Birds at Rocklands bird sanctuary Montego Bay
The Red-billed Streamertail and Jamaican Mango are so tame that they will come straight to a handheld bottle of sugar water and some of them will even sit on your finger to feed. There are 4 species of hummingbird in Jamaica, three of them can be found at the Rocklands bird sanctuary, but the 4th, the Black-billed Streamertail, is only found in the very eastern part of Jamaica (it is sometimes treated as a sub-species of the Streamertail). You will be provide with seed to put on your hand for the Black-faced Grassquit, Yellow-faced Orangequit and Grassquit. Also hopping around the feeders on the patio are Bananaquit and Greater Antillean Bullfinch.
On the tour at Rocklands bird sanctuary you will come across species such as White-chinned Thrush, Rufous-tailed Flycatcher, Jamaican Tody, Jamaican Euphonia, Jamaican Vireo, Black-throated Blue Warbler, American Redstart and Northern Parula. The endemic and Caribbean species most likely to be seen are: Jamaican Woodpecker, Jamaican Becard, Vervain Hummingbird, Loggerhead Kingbird and Sad Flycatcher. An outdoor patio area, where you can sit and watch more birds such as Jamaican Oriole using the feeders. Common ground-Dove and Caribbean Dove can be found around the gardens.[round_button text=”Book Rocklands Tour” style=”light” title=” Jamaica Tours” url=”https://jamaicaairporttransfer.com/airport-taxi-reservations” align=”middle” target=”_blank”]
Notable Bird Species Found where in Jamaica
The road between Newcastle and Hardwar Gap in the Blue Mts gives easy access to montane forest birds such as Ring-tailed Pigeon and Plain Pigeon and Crested Quail-Dove, Jamaican Tody, White-eyed Thrush, Rufous-throated Solitaire and the rare Jamaican Blackbird.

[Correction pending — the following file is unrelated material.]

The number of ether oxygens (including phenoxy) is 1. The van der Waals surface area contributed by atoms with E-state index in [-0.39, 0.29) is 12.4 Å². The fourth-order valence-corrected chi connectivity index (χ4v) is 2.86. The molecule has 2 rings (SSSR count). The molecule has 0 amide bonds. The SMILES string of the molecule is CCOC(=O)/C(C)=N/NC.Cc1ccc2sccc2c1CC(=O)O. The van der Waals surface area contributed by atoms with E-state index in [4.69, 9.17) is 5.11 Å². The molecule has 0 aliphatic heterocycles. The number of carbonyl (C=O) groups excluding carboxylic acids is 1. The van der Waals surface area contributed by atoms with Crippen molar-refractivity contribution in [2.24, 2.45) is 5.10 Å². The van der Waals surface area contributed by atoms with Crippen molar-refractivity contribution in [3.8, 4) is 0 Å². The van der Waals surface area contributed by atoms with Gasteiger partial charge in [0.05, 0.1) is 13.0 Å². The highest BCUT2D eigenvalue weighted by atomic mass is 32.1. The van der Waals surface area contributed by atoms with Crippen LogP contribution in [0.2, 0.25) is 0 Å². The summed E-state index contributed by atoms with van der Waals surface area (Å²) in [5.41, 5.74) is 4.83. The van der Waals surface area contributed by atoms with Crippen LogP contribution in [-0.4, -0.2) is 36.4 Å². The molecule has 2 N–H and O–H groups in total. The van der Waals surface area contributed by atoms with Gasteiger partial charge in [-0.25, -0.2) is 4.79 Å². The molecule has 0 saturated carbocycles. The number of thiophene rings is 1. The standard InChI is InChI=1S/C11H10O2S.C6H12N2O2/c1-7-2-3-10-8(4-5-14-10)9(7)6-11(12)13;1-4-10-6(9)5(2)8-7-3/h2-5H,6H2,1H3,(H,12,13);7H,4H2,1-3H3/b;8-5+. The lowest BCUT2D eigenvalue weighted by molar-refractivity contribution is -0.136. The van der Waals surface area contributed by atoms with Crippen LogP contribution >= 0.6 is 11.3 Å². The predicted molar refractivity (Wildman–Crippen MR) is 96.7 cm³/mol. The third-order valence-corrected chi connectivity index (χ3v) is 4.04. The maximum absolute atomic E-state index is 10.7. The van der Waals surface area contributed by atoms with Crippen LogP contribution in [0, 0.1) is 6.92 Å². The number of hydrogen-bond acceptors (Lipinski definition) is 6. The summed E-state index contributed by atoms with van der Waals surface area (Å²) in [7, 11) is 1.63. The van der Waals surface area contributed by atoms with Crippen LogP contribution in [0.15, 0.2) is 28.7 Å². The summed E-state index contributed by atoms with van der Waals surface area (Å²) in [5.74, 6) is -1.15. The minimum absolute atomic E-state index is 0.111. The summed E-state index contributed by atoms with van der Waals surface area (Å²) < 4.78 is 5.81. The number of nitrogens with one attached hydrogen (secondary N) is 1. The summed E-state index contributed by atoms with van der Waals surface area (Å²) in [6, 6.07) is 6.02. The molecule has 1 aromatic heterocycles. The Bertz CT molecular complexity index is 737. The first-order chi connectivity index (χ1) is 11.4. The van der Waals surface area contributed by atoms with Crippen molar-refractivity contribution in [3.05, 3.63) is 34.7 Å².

For those staying at Montego Bay on the north coast there is excellent birding at Rocklands Bird Sanctuary, aka Rocklands Feeding Station near Anchovy, St James. A small entrance fee to this private feeding station will guarantee Red-billed Streamertail, Jamaican Mango and Black-faced Grassquit and the surrounding woodland holds various doves and cuckoos, Jamaican Owl, Jamaican Becard, Jamaican Oriole and Orangequit. Guides are available to assist birders in this area.
A similar range of birds can be seen in the sugar plantation at Good Hope which can be visited by prior arrangement.
The wet limestone forest of the Cockpit Country can be explored via the rough road from Clark’s Town to Albert Town. Endemics to be found here include Black-billed Parrot and Yellow-billed Parrot, Chestnut-bellied Cuckoo and Jamaican Crow.
The arid scrub of the Portland Ridge, Clarendon, in the far south of the island is home to doves, Stolid Flycatcher and Bahama Mockingbird. White-tailed Tropicbird nest on cliffs near Hector’s River, Portland, in the east of Jamaica and Black-billed Streamertail can also be seen in the area.
Black River Morass
Jamaica’s best wetland for birds can be found at Black River Morass, St Elizabeth in the south-east. A variety of waterbirds including Black-billed Whistling-Duck, herons, rails and wintering waders can be seen in the Lower Morass and nearby Parrot-tee Ponds.